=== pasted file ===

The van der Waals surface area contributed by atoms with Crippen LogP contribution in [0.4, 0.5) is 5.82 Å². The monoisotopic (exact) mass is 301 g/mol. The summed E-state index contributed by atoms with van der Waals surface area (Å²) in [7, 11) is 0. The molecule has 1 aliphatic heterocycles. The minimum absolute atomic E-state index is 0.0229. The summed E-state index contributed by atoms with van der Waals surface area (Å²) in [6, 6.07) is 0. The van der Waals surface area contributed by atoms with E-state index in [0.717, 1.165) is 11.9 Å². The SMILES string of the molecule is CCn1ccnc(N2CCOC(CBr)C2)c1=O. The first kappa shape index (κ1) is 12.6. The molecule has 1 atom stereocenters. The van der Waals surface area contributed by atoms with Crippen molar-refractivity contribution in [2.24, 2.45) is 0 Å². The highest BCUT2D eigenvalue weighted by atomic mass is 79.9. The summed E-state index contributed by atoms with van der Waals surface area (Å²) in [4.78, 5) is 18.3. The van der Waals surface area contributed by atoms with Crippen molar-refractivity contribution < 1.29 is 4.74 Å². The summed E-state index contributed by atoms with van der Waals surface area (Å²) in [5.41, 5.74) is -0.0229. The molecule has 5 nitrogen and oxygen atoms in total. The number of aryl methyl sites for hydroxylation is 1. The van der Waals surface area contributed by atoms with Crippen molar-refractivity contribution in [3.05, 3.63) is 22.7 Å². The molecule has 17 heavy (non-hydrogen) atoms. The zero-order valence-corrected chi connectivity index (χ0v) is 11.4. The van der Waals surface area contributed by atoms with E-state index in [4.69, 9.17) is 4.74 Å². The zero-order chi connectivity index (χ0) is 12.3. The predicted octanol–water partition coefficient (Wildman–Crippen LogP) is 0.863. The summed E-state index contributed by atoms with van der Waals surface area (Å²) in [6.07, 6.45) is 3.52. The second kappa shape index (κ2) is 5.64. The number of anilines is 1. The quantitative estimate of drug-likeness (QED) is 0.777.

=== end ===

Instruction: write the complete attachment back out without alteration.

The van der Waals surface area contributed by atoms with Crippen LogP contribution in [0.4, 0.5) is 5.82 Å². The monoisotopic (exact) mass is 301 g/mol. The summed E-state index contributed by atoms with van der Waals surface area (Å²) in [7, 11) is 0. The molecule has 1 aliphatic heterocycles. The minimum absolute atomic E-state index is 0.0229. The summed E-state index contributed by atoms with van der Waals surface area (Å²) in [6, 6.07) is 0. The van der Waals surface area contributed by atoms with E-state index in [0.717, 1.165) is 11.9 Å². The SMILES string of the molecule is CCn1ccnc(N2CCOC(CBr)C2)c1=O. The first kappa shape index (κ1) is 12.6. The molecule has 1 atom stereocenters. The van der Waals surface area contributed by atoms with Crippen molar-refractivity contribution in [2.24, 2.45) is 0 Å². The highest BCUT2D eigenvalue weighted by atomic mass is 79.9. The summed E-state index contributed by atoms with van der Waals surface area (Å²) in [4.78, 5) is 18.3. The van der Waals surface area contributed by atoms with Crippen molar-refractivity contribution < 1.29 is 4.74 Å². The summed E-state index contributed by atoms with van der Waals surface area (Å²) in [5.41, 5.74) is -0.0229. The molecule has 5 nitrogen and oxygen atoms in total. The number of aryl methyl sites for hydroxylation is 1. The van der Waals surface area contributed by atoms with Crippen molar-refractivity contribution in [3.05, 3.63) is 22.7 Å². The molecule has 17 heavy (non-hydrogen) atoms. The zero-order valence-corrected chi connectivity index (χ0v) is 11.4. The van der Waals surface area contributed by atoms with E-state index in [4.69, 9.17) is 4.74 Å². The zero-order chi connectivity index (χ0) is 12.3. The predicted octanol–water partition coefficient (Wildman–Crippen LogP) is 0.863. The summed E-state index contributed by atoms with van der Waals surface area (Å²) in [6.07, 6.45) is 3.52. The second kappa shape index (κ2) is 5.64. The number of anilines is 1. The quantitative estimate of drug-likeness (QED) is 0.777.